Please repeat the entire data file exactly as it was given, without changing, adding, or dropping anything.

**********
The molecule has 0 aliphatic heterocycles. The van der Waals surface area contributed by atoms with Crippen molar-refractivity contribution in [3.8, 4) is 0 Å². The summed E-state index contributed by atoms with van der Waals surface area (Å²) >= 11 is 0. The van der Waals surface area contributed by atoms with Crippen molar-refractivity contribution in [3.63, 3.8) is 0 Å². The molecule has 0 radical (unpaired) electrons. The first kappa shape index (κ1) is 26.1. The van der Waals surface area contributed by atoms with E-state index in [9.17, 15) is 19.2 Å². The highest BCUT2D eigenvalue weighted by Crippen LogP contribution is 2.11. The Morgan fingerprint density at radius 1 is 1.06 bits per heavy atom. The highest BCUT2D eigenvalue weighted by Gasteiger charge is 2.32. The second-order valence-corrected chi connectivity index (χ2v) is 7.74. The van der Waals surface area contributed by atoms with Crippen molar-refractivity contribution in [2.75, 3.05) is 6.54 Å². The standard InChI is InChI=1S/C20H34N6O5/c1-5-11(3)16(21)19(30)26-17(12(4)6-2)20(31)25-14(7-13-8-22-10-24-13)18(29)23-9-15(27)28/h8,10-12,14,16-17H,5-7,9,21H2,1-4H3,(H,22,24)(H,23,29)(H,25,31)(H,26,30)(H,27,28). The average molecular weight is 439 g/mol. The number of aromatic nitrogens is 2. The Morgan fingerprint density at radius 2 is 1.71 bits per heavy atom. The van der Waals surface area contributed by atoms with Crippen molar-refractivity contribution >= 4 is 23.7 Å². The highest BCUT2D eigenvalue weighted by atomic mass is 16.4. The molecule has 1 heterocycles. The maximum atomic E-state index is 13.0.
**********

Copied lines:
The molecule has 0 aliphatic heterocycles. The van der Waals surface area contributed by atoms with Crippen molar-refractivity contribution in [3.8, 4) is 0 Å². The summed E-state index contributed by atoms with van der Waals surface area (Å²) >= 11 is 0. The van der Waals surface area contributed by atoms with Crippen molar-refractivity contribution in [3.63, 3.8) is 0 Å². The molecule has 0 radical (unpaired) electrons. The first kappa shape index (κ1) is 26.1. The van der Waals surface area contributed by atoms with E-state index in [9.17, 15) is 19.2 Å². The highest BCUT2D eigenvalue weighted by Crippen LogP contribution is 2.11. The Morgan fingerprint density at radius 1 is 1.06 bits per heavy atom. The highest BCUT2D eigenvalue weighted by Gasteiger charge is 2.32. The second-order valence-corrected chi connectivity index (χ2v) is 7.74. The van der Waals surface area contributed by atoms with Crippen molar-refractivity contribution in [2.75, 3.05) is 6.54 Å². The standard InChI is InChI=1S/C20H34N6O5/c1-5-11(3)16(21)19(30)26-17(12(4)6-2)20(31)25-14(7-13-8-22-10-24-13)18(29)23-9-15(27)28/h8,10-12,14,16-17H,5-7,9,21H2,1-4H3,(H,22,24)(H,23,29)(H,25,31)(H,26,30)(H,27,28). The average molecular weight is 439 g/mol. The number of aromatic nitrogens is 2. The Morgan fingerprint density at radius 2 is 1.71 bits per heavy atom. The van der Waals surface area contributed by atoms with Crippen molar-refractivity contribution >= 4 is 23.7 Å². The highest BCUT2D eigenvalue weighted by atomic mass is 16.4. The molecule has 1 heterocycles. The maximum atomic E-state index is 13.0.